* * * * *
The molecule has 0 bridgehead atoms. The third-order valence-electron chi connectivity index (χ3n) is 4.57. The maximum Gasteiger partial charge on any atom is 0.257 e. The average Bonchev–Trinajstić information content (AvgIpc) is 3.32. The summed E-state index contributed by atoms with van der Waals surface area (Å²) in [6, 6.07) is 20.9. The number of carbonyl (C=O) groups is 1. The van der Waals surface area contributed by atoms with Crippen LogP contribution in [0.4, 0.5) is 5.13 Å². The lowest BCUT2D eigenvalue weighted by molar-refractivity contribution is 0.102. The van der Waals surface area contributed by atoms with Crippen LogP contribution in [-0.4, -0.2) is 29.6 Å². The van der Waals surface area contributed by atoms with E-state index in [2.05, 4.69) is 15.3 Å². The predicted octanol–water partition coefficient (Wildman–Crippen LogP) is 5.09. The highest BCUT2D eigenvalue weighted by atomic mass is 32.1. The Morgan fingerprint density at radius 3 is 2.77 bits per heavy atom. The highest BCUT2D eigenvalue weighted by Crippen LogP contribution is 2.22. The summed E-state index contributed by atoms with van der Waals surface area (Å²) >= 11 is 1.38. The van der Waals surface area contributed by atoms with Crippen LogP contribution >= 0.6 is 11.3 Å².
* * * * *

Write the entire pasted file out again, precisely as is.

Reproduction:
The molecule has 0 bridgehead atoms. The third-order valence-electron chi connectivity index (χ3n) is 4.57. The maximum Gasteiger partial charge on any atom is 0.257 e. The average Bonchev–Trinajstić information content (AvgIpc) is 3.32. The summed E-state index contributed by atoms with van der Waals surface area (Å²) in [6, 6.07) is 20.9. The number of carbonyl (C=O) groups is 1. The van der Waals surface area contributed by atoms with Crippen LogP contribution in [0.4, 0.5) is 5.13 Å². The lowest BCUT2D eigenvalue weighted by molar-refractivity contribution is 0.102. The van der Waals surface area contributed by atoms with Crippen LogP contribution in [-0.4, -0.2) is 29.6 Å². The van der Waals surface area contributed by atoms with E-state index in [2.05, 4.69) is 15.3 Å². The predicted octanol–water partition coefficient (Wildman–Crippen LogP) is 5.09. The highest BCUT2D eigenvalue weighted by atomic mass is 32.1. The Morgan fingerprint density at radius 3 is 2.77 bits per heavy atom. The highest BCUT2D eigenvalue weighted by Crippen LogP contribution is 2.22. The summed E-state index contributed by atoms with van der Waals surface area (Å²) >= 11 is 1.38. The van der Waals surface area contributed by atoms with Crippen LogP contribution >= 0.6 is 11.3 Å².